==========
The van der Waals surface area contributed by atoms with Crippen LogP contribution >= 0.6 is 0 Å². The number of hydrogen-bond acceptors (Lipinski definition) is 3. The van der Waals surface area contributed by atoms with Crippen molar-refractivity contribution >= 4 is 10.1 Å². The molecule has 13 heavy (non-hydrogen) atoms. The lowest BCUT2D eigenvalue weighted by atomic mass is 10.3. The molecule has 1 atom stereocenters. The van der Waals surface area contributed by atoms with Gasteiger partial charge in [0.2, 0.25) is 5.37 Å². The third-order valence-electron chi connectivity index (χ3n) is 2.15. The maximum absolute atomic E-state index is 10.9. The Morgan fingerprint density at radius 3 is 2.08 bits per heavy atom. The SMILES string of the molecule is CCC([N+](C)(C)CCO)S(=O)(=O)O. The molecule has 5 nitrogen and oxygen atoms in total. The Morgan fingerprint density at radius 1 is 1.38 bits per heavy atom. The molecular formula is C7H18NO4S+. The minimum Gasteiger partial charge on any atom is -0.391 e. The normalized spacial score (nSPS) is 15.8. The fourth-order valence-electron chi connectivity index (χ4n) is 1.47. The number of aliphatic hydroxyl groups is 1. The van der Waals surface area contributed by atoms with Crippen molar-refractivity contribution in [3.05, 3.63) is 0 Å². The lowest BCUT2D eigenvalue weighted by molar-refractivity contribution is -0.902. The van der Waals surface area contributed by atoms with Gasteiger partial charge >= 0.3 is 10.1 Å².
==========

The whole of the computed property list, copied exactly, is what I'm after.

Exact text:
The van der Waals surface area contributed by atoms with Crippen LogP contribution >= 0.6 is 0 Å². The number of hydrogen-bond acceptors (Lipinski definition) is 3. The van der Waals surface area contributed by atoms with Crippen molar-refractivity contribution >= 4 is 10.1 Å². The molecule has 13 heavy (non-hydrogen) atoms. The lowest BCUT2D eigenvalue weighted by atomic mass is 10.3. The molecule has 1 atom stereocenters. The van der Waals surface area contributed by atoms with Gasteiger partial charge in [0.2, 0.25) is 5.37 Å². The third-order valence-electron chi connectivity index (χ3n) is 2.15. The maximum absolute atomic E-state index is 10.9. The Morgan fingerprint density at radius 3 is 2.08 bits per heavy atom. The SMILES string of the molecule is CCC([N+](C)(C)CCO)S(=O)(=O)O. The molecule has 5 nitrogen and oxygen atoms in total. The Morgan fingerprint density at radius 1 is 1.38 bits per heavy atom. The molecular formula is C7H18NO4S+. The minimum Gasteiger partial charge on any atom is -0.391 e. The normalized spacial score (nSPS) is 15.8. The fourth-order valence-electron chi connectivity index (χ4n) is 1.47. The number of aliphatic hydroxyl groups is 1. The van der Waals surface area contributed by atoms with Crippen molar-refractivity contribution in [3.05, 3.63) is 0 Å². The lowest BCUT2D eigenvalue weighted by molar-refractivity contribution is -0.902. The van der Waals surface area contributed by atoms with Gasteiger partial charge >= 0.3 is 10.1 Å².